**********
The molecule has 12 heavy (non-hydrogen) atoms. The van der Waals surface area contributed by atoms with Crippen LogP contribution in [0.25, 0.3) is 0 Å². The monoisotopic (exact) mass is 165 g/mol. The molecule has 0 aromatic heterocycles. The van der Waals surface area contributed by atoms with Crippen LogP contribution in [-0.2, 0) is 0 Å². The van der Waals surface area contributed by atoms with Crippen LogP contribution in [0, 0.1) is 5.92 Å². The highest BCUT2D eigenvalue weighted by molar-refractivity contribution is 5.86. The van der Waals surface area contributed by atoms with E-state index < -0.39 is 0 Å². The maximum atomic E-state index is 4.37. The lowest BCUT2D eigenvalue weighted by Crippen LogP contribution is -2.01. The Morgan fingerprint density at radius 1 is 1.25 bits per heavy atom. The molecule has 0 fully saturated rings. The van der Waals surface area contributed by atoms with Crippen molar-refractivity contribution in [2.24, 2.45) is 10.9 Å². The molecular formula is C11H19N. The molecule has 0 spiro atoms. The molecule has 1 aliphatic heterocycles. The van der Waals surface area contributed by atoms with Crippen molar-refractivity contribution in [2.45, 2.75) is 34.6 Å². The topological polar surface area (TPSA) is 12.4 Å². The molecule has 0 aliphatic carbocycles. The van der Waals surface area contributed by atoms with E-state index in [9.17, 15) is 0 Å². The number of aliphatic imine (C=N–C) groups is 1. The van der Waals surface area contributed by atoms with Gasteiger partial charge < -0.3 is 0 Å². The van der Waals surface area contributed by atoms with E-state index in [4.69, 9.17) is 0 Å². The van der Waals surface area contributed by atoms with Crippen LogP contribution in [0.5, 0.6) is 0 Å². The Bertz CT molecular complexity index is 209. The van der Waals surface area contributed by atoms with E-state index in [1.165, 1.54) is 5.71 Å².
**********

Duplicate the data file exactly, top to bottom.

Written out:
The molecule has 12 heavy (non-hydrogen) atoms. The van der Waals surface area contributed by atoms with Crippen LogP contribution in [0.25, 0.3) is 0 Å². The monoisotopic (exact) mass is 165 g/mol. The molecule has 0 aromatic heterocycles. The van der Waals surface area contributed by atoms with Crippen LogP contribution in [-0.2, 0) is 0 Å². The van der Waals surface area contributed by atoms with Crippen LogP contribution in [0, 0.1) is 5.92 Å². The highest BCUT2D eigenvalue weighted by molar-refractivity contribution is 5.86. The van der Waals surface area contributed by atoms with E-state index < -0.39 is 0 Å². The maximum atomic E-state index is 4.37. The lowest BCUT2D eigenvalue weighted by Crippen LogP contribution is -2.01. The Morgan fingerprint density at radius 1 is 1.25 bits per heavy atom. The molecule has 0 fully saturated rings. The van der Waals surface area contributed by atoms with Crippen molar-refractivity contribution in [2.24, 2.45) is 10.9 Å². The molecular formula is C11H19N. The molecule has 0 spiro atoms. The molecule has 1 aliphatic heterocycles. The van der Waals surface area contributed by atoms with Crippen molar-refractivity contribution in [2.45, 2.75) is 34.6 Å². The topological polar surface area (TPSA) is 12.4 Å². The molecule has 0 aliphatic carbocycles. The van der Waals surface area contributed by atoms with E-state index in [9.17, 15) is 0 Å². The number of aliphatic imine (C=N–C) groups is 1. The van der Waals surface area contributed by atoms with Gasteiger partial charge < -0.3 is 0 Å². The van der Waals surface area contributed by atoms with E-state index in [4.69, 9.17) is 0 Å². The van der Waals surface area contributed by atoms with Crippen LogP contribution in [0.5, 0.6) is 0 Å². The Bertz CT molecular complexity index is 209. The van der Waals surface area contributed by atoms with E-state index in [1.165, 1.54) is 5.71 Å².